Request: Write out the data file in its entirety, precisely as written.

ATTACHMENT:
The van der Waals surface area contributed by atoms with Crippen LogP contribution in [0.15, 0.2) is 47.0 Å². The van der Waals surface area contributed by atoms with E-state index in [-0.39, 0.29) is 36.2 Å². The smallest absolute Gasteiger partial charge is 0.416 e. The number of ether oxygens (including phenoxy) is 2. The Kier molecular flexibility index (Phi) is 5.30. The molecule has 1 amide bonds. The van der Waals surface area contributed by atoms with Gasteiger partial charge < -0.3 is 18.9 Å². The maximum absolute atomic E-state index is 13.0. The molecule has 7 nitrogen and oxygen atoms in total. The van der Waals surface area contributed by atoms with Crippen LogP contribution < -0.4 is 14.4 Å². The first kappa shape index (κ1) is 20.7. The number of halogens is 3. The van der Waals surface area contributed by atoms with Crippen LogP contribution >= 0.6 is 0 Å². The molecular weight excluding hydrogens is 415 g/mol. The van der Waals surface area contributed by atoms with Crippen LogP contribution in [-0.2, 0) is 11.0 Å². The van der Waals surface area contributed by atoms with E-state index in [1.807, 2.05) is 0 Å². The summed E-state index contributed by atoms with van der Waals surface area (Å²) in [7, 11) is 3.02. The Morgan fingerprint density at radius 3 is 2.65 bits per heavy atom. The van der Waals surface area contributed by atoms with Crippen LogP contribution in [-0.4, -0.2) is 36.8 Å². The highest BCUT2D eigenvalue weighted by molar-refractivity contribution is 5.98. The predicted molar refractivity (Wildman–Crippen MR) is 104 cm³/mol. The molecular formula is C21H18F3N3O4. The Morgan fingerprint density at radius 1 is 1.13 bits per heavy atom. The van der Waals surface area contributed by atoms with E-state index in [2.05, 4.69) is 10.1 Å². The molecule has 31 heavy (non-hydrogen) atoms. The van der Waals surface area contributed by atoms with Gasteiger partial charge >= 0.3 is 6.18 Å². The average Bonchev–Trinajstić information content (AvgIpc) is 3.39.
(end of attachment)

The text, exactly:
The van der Waals surface area contributed by atoms with Crippen LogP contribution in [0.15, 0.2) is 47.0 Å². The van der Waals surface area contributed by atoms with E-state index in [-0.39, 0.29) is 36.2 Å². The smallest absolute Gasteiger partial charge is 0.416 e. The number of ether oxygens (including phenoxy) is 2. The Kier molecular flexibility index (Phi) is 5.30. The molecule has 1 amide bonds. The van der Waals surface area contributed by atoms with Gasteiger partial charge < -0.3 is 18.9 Å². The maximum absolute atomic E-state index is 13.0. The molecule has 7 nitrogen and oxygen atoms in total. The van der Waals surface area contributed by atoms with Crippen LogP contribution < -0.4 is 14.4 Å². The first kappa shape index (κ1) is 20.7. The number of halogens is 3. The van der Waals surface area contributed by atoms with Crippen LogP contribution >= 0.6 is 0 Å². The molecular weight excluding hydrogens is 415 g/mol. The van der Waals surface area contributed by atoms with Crippen LogP contribution in [-0.2, 0) is 11.0 Å². The van der Waals surface area contributed by atoms with E-state index in [1.807, 2.05) is 0 Å². The summed E-state index contributed by atoms with van der Waals surface area (Å²) in [7, 11) is 3.02. The Morgan fingerprint density at radius 3 is 2.65 bits per heavy atom. The van der Waals surface area contributed by atoms with Crippen LogP contribution in [-0.4, -0.2) is 36.8 Å². The highest BCUT2D eigenvalue weighted by molar-refractivity contribution is 5.98. The predicted molar refractivity (Wildman–Crippen MR) is 104 cm³/mol. The molecular formula is C21H18F3N3O4. The Morgan fingerprint density at radius 1 is 1.13 bits per heavy atom. The van der Waals surface area contributed by atoms with E-state index in [2.05, 4.69) is 10.1 Å². The molecule has 31 heavy (non-hydrogen) atoms. The van der Waals surface area contributed by atoms with Gasteiger partial charge >= 0.3 is 6.18 Å². The average Bonchev–Trinajstić information content (AvgIpc) is 3.39.